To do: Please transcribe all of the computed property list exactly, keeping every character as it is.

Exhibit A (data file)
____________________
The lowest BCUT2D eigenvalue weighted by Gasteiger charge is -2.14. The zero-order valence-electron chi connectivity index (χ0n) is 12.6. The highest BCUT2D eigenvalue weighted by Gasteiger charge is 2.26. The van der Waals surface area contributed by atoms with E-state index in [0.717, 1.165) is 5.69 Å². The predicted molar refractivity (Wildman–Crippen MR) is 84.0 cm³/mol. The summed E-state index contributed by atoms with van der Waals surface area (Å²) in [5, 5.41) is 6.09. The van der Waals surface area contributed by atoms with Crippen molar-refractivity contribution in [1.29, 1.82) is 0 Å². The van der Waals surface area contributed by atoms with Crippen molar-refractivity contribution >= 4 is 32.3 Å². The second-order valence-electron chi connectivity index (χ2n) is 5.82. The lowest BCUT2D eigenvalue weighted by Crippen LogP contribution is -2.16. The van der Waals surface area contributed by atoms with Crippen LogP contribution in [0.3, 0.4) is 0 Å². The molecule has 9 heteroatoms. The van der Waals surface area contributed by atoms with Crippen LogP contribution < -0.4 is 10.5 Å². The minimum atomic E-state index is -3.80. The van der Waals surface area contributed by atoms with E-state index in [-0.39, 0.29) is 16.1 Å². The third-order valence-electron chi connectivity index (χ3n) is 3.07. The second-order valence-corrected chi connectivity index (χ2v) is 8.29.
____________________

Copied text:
The lowest BCUT2D eigenvalue weighted by Gasteiger charge is -2.14. The zero-order valence-electron chi connectivity index (χ0n) is 12.6. The highest BCUT2D eigenvalue weighted by Gasteiger charge is 2.26. The van der Waals surface area contributed by atoms with E-state index in [0.717, 1.165) is 5.69 Å². The predicted molar refractivity (Wildman–Crippen MR) is 84.0 cm³/mol. The summed E-state index contributed by atoms with van der Waals surface area (Å²) in [5, 5.41) is 6.09. The van der Waals surface area contributed by atoms with Crippen molar-refractivity contribution in [1.29, 1.82) is 0 Å². The van der Waals surface area contributed by atoms with Crippen molar-refractivity contribution >= 4 is 32.3 Å². The second-order valence-electron chi connectivity index (χ2n) is 5.82. The lowest BCUT2D eigenvalue weighted by Crippen LogP contribution is -2.16. The van der Waals surface area contributed by atoms with Crippen LogP contribution in [0.3, 0.4) is 0 Å². The molecule has 9 heteroatoms. The van der Waals surface area contributed by atoms with Crippen LogP contribution < -0.4 is 10.5 Å². The minimum atomic E-state index is -3.80. The van der Waals surface area contributed by atoms with E-state index in [-0.39, 0.29) is 16.1 Å². The third-order valence-electron chi connectivity index (χ3n) is 3.07. The second-order valence-corrected chi connectivity index (χ2v) is 8.29.